Early last spring, the plan a plan was born; I would build raised garden beds for a vegetable garden in the backyard. The book, “The Vegetable Gardener’s Bible” by Edward C. Smith was the catalyst for planning my first raised garden ped project. In
This is a great book, and in my opinion, far surpasses the usefulness of any other bibles.
the book, Smith touts all of the benefits of raised bed vegetable gardening. The primary benefit, is this: Raised garden’s have extra-deep, uncompacted soil that allows vegetables to grow deeper with less resistance, resulting in healthier, more-vigorous plants that provide greater yields. The idea of having an ample supply of fresh, delicious produce motivated me to move forward with this project.
My goal was to build raised beds that were cheap and reasonably attractive. They also had to be large enough to support the wide variety of vegetables that I had planned to grow. Initially, in keeping with my desire to keep the project low-cost, I tried to find viable on-had materials. Though I did have some materials that would have worked, I did not have enough of any one material to build consistent, attractive raised beds. Some of the materials that I had on-hand that would have potentially worked for building raised garden beds, included rocks, scrap lumber, logs, and cinder blocks. Here’s how I evaluated each of the potential contenders:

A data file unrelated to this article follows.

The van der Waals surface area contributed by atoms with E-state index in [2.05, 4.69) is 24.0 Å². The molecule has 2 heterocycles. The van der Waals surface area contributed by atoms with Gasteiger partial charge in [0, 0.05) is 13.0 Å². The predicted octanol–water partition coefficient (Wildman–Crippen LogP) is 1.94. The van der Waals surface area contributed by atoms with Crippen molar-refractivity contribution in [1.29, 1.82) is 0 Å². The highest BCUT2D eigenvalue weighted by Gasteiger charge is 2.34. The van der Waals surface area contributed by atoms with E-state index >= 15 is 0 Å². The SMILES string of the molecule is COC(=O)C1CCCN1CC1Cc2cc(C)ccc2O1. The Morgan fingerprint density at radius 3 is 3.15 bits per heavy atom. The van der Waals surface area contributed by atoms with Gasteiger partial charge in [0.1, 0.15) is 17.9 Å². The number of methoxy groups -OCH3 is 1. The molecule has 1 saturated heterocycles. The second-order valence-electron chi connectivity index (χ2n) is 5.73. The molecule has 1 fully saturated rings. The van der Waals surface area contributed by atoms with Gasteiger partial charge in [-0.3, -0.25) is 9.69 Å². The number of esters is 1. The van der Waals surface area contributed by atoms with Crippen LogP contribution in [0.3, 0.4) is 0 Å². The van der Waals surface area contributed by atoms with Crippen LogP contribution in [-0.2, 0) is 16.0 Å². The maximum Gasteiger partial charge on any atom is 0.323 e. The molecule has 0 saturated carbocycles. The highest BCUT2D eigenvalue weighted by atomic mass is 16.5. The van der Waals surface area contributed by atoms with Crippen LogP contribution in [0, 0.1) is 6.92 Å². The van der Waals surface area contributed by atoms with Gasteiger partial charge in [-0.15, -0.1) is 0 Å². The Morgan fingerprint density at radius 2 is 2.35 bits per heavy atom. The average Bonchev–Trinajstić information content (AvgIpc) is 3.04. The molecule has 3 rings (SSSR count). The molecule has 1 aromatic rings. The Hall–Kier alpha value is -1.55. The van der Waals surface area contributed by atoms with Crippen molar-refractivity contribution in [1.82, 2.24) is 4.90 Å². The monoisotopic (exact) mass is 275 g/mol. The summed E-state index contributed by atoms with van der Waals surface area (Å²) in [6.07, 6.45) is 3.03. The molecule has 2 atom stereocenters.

Potential Raised Garden Bed Materials
These are fantastic, but involve way more effort and money than I wanted to spend.
Rocks – I had many rocks that are roughly the size of softballs. However, there were only enough of these rocks to produce one raised bed of approximately 5’x10′. Depending on the type of rock you have available to you, rocks could be a very attractive and doable option. Our local rock is not exceptionally attractive, but they could be dry stacked or mortared together to form the sides of the raised bed.
Since I did not have enough of the rocks to build all of the raised beds I wanted I passed on using this material for the beds. Another potential issue I foresaw was that dry-stacked, the gaps between the rocks would be a nightmare to maintain; weeds and grass would find a way to grow in every nook and cranny. This likely wouldn’t be as much of an issue if the rocks were mortared together. Also, living in area where we encounter rapid freeze-thaw cycles, I would expect that there would be issues with cracks forming in the walls. On to the next material…
Here’s an attractive and functional wood raised bed. Very nice. It just seems like lot of work to build, and too many potential issues.
Lumber – Between my garage and storage shed, I have an abundance of scrap lumber. I determined that I had nearly enough scrap lumber to complete the four 5’x10′ raised garden beds that I needed to build. Sounds good, right? If only it was that simple.
The majority of the scrap lumber I had on hand was not pressure-treated lumber. Building the raised beds out of standard interior-grade lumber would work, but it wouldn’t be long before the wood started rotting due to moisture and sun damage (as much fun as I have working on these little projects, I usually don’t want to revisit them anytime soon once they are completed). Not having enough scrap treated-lumber to build anything substantial, I decided to keep looking for another option. I also didn’t want to risk any chemicals from the treated lumber leaching into the soil.